Airbnb’s presence spurs innovation in luxury hotel segment
Friday, June 23, 2017
There is no doubt that Airbnb has disrupted the hospitality sector in a huge way. With the dust settling, we now see that it has also been responsible for spurring a round of innovation and luxury into hotel competition.
Airbnb likenesses have blossomed all over the world, some continuing as small players and some integrating with larger brands.
Companies like Onefinestay set themselves apart by creating a niche, high-end service. Before every booking, the company staff would visit a property and give it a luxury makeover, which led to its nickname "the posh Airbnb."
But it is not just in the realm of alternative accommodations that we see innovation happening. Hospitality innovation can be found in different options from brands at specific luxury price points.
This has prevented larger brands from missing out on "slices" of the market. In some cases, innovation has even generated new demands and created new niches, like mid-level luxury hotels alike Aloft.
For traditional brands, innovation is like oil in their engine, one that will enable them to remain vibrant and active, fight obsolescence and continue intense competition. The advent of Airbnb and its lookalikes, however, means that the term luxury is redefined.
As a Skift report pointed out, luxury in the hospitality sector will be smarter and leaner from 2017 onwards. Travelers will want the opulence, but it will now be combined with a more authentic experience and personalized service.
Major luxury hotels are already rebranding themselves as experiential brands and positioning themselves as the smart hotels of the future. Some, like the Wynn Las Vegas, have equipped each room with an Amazon Echo speaker device.
Others are looking at equipping their properties with robots that will perform all administrative and guest-related tasks seamlessly. The new generation of guests have come to expect smart luxury, and hotels have no choice but to keep up.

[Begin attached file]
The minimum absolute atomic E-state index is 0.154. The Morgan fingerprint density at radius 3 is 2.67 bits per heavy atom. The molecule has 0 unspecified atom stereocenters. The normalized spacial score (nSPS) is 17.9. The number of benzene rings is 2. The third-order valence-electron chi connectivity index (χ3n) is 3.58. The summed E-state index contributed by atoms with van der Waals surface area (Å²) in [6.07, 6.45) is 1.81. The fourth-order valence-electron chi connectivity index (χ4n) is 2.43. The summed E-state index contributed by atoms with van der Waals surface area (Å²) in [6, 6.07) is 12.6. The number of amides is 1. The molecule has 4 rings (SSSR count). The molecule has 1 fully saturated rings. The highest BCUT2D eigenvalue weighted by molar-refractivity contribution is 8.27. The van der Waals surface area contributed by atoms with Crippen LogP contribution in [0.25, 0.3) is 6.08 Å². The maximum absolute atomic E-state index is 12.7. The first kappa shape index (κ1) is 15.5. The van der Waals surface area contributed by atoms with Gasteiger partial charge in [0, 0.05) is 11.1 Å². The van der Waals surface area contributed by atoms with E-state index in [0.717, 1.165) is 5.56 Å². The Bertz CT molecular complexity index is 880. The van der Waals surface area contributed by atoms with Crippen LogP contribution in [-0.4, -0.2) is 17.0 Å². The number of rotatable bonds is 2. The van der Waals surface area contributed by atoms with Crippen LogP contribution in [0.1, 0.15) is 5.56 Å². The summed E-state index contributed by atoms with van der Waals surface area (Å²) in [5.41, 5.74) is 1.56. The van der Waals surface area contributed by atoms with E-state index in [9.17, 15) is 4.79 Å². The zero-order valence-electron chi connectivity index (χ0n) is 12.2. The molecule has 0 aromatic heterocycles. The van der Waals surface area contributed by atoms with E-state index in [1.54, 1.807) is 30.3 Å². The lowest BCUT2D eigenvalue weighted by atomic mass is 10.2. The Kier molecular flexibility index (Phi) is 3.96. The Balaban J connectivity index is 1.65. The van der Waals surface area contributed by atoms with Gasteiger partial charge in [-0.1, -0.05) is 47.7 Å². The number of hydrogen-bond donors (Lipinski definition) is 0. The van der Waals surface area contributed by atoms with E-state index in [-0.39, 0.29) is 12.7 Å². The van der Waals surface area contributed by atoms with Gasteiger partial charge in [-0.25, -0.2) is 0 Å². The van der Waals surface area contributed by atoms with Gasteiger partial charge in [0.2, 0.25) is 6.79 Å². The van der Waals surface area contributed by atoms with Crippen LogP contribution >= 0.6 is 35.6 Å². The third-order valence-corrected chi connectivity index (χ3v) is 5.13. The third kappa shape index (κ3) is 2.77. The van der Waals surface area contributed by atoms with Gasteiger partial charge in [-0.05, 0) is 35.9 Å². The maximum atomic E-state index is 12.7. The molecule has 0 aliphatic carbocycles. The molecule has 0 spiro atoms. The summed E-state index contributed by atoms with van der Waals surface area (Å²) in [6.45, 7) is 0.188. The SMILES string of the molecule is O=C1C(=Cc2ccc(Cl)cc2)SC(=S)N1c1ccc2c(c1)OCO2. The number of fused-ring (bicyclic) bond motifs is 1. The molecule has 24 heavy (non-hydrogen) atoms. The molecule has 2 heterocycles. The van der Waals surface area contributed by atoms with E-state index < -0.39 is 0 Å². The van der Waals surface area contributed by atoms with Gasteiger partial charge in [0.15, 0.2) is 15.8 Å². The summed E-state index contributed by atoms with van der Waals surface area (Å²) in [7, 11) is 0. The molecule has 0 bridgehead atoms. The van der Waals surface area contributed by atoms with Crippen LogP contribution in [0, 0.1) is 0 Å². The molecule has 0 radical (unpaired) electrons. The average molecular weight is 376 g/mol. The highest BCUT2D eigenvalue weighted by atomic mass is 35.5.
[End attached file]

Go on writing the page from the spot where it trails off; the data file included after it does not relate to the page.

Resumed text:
As they slowly innovate and change, luxury brands are keeping a wary eye on what Airbnb comes up with next.
High-end luxury hotel the Four Seasons, for example, is particularly worried after Airbnb’s recent acquisition of Montreal-based Luxury Retreats. This move has catapulted the disruptor from the affordable and personalized market right into the luxury rental segment.
Then, there is a super-high end of luxury that is hard to beat. Planet Ocean Underwater Hotels' daring and innovative approach to hospitality may be a new kind of disruptor. It isn’t merely about making a statement or winning the hotel wars.
The underwater luxury boutique hotel range will offer an unparalleled luxury experience, with each pod available for $2,500 a night. This is not just a new frontier in tourism but an effort to save the planet.
The brand plans to invest 5 percent of the construction cost into marine conservation and 10 percent of profits in coral reef restoration — a strategic idea that will attract the new generation of guests who can afford the luxury.
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